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Bad For Me(2)

By:Codi Gary



Of course, that mix-up had started the chain of events leading to Justin’s and Valerie Willis’s wedding next month—and to Callie deejaying the whole event—but still, you had to own your mistakes.

No matter how hard and painful it might be.

Dalton was a complete 180 from the little jerk: a good ole boy, just turned eighteen, and eager to learn. He had only been there a month, but he’d jump into the next job without her even having to ask. She couldn’t have hoped for better.

Plus, he was pretty to look at, with a tall, rangy frame and sweet smile. Sure, he was just this side of jailbait, but Callie would have to be dead not to notice that he was a cutie.

As he came in through the studio door, Ratchet stood up to say hi. Most of the staff still gave him a wide berth, but Dalton had never been nervous around the big dog. He’d told Callie that he’d grown up on a sheep ranch outside of Shoshone around Great Pyrenees dogs, which were similar to Anatolians but hairier.

“Here’s your coffee, Callie,” Dalton said. He handed her the cup before kneeling down to pet Ratchet. “Hey, big guy, you gotta go handle your business?” Dalton took Ratchet’s leash from the desk. “That okay if I take him outside?”

“Thanks, Dalton. You’re a godsend,” Callie said before taking a small sip of the hot liquid. Sweet spices filled her mouth, and she sighed. “Man, that is good.”

Dave, her producer, signaled her for the countdown, and she set her coffee on the desk. When he pointed at her, she flicked the mic back on and said, “We’re back. October is only a week away, so don’t forget to mark your calendars for the following events: on October 6, the Rock Canyon Harvest Festival will be held at the Silverton farm with yummy food, games, and a haunted corn maze perfect for getting your chills and thrills. Then, on October 31, come out to the Rock Canyon Community Center for Kat Country’s Ghoulish Halloween Ball. Get yourselves a babysitter, because everyone twenty-one and over can enjoy dancing and drinks until two. Tickets are on sale on our website and at the following retailers . . . ”

After naming several local businesses, she continued. “And now, our all-request hour. So get to your phones and call 208-555-3KAT—unless you’re driving or eating. No one wants to hear you talk around a mouthful of bagel, and we all want you to make it to wherever you’re going safely.”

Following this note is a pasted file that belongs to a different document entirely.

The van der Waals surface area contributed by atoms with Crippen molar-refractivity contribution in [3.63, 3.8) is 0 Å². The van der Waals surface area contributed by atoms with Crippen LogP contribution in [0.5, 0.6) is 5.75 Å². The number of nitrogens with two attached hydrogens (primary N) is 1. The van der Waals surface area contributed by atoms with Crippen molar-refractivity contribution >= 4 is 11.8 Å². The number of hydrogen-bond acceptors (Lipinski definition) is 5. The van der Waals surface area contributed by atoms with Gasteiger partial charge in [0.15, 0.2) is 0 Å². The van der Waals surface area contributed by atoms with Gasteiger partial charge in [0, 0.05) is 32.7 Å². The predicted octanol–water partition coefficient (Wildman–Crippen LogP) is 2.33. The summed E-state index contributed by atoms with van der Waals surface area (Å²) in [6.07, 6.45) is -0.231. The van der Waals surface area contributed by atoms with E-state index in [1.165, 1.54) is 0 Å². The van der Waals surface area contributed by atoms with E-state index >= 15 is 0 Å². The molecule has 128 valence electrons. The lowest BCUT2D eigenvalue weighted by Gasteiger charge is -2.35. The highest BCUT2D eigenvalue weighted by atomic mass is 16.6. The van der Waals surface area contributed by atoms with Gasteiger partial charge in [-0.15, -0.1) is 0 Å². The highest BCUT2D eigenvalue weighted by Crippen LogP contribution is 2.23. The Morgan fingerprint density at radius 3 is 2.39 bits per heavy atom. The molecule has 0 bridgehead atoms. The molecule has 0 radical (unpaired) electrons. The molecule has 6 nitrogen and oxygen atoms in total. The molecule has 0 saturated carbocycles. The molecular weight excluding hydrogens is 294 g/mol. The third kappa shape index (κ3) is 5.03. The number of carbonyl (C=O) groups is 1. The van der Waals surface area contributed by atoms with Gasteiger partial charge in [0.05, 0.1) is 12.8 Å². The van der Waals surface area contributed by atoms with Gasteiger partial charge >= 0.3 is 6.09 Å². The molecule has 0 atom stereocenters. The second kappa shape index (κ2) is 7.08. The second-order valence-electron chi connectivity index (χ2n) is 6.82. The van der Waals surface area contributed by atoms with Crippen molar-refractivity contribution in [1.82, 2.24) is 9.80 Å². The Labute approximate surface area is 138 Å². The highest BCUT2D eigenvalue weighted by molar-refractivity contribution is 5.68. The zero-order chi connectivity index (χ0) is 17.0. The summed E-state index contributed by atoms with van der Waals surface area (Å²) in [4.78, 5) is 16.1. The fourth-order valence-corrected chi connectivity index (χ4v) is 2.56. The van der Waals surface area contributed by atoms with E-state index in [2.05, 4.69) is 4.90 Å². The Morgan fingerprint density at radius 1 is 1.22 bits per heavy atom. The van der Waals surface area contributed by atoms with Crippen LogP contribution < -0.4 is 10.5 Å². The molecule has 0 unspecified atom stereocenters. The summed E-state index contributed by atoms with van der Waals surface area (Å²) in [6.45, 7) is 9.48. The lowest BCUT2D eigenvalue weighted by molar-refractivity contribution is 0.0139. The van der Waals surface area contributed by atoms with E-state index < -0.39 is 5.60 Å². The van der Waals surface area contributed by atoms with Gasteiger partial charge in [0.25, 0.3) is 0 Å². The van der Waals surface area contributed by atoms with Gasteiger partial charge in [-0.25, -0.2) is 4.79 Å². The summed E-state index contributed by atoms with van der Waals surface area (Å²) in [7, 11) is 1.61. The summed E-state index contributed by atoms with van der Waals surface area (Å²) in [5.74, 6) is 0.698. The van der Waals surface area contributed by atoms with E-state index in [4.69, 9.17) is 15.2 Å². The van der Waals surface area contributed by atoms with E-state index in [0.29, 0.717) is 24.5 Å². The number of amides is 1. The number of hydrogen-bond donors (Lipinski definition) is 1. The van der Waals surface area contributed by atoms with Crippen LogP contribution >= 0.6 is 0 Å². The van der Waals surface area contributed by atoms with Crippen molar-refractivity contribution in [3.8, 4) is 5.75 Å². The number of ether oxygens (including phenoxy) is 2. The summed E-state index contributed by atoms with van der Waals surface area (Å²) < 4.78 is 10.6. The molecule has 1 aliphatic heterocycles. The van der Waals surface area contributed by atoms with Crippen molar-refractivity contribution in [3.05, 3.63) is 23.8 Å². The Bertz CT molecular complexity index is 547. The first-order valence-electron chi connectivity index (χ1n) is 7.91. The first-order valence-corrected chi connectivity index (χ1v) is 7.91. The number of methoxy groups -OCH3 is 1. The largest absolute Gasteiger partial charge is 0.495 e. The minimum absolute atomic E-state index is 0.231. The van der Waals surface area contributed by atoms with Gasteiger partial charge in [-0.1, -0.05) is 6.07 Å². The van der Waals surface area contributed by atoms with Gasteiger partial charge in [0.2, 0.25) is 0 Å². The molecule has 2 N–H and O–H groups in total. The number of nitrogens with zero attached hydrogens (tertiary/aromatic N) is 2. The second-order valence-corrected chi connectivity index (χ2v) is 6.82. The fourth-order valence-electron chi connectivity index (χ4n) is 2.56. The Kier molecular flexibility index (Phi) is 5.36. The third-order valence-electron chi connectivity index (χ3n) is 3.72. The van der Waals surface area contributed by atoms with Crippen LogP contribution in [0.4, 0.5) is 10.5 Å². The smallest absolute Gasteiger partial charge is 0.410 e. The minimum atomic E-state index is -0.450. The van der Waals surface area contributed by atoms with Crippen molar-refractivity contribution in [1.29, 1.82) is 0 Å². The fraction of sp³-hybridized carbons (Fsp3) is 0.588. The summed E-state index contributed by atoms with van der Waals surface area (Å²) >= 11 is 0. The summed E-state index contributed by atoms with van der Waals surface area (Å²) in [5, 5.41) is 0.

Dave held up his finger, and she hit the button for line one.

“First caller, what can I do you for?”

“Hi, I’d like to hear ‘Teardrops on my Guitar’ by Taylor Swift,” a young female voice said over the line.

“Sure, honey. What’s your name? And is there anyone specific you want this going out to?”

“Um . . . do I have to say?” the girl asked nervously.

Callie smiled. Poor kid. “No, of course not. I’ll get that on the air for you right now.”

“Thanks.” The line went dead, and Callie flipped on the track before taking the next call. By six twenty, both lines were blinking, and she had half an hour of music to play.

But Rhett had missed his call-in.

He’d been calling every morning at six thirteen and hadn’t missed a morning yet.

He’s just a caller. Stop being a freak about it.

Besides, if he’d had romantic notions about her, he probably would have dropped a hint or two, especially since she’d started taking their calls off air when their conversations went on too long. And when she’d get angry waves from her producer and she’d have to go, he’d always just say, “Have a nice day, Callie Jay.”

Unlike some of the other citizens of Rock Canyon, Idaho, he didn’t call up to bitch and moan about politics or what was wrong with modern country music. In fact, just yesterday he’d said that he loved October because it was when all the fall drinks and colors started showing up. She was more of a spring person, but when Dalton had made a coffee run this morning, the pumpkin-spiced latte she’d ordered had been in Rhett’s honor.

Callie glanced down at her cell phone and noticed the voicemail icon was on the top of her screen. She tapped it and held the phone to her ear. The robot voice said, “Hello. You have one new voicemail from . . . ”

“It’s Caroline Freaking Willis!”

Callie groaned as the robot continued. “At eleven twenty-five P.M.”

“Oh, come on, Callie! I know you’re avoiding me, and you won’t get away with it! You go to Buck’s and Hank’s, so what’s wrong with this?”

Callie shook her head. When Callie had met Caroline back in April, she’d sensed someone she could relate to. Someone who had her own demons and was fighting her own past—and she’d been right. Yet in all the time since, and as the two of them had grown closer, Caroline had never asked Callie about her past. She’d just taken her for who she was now.

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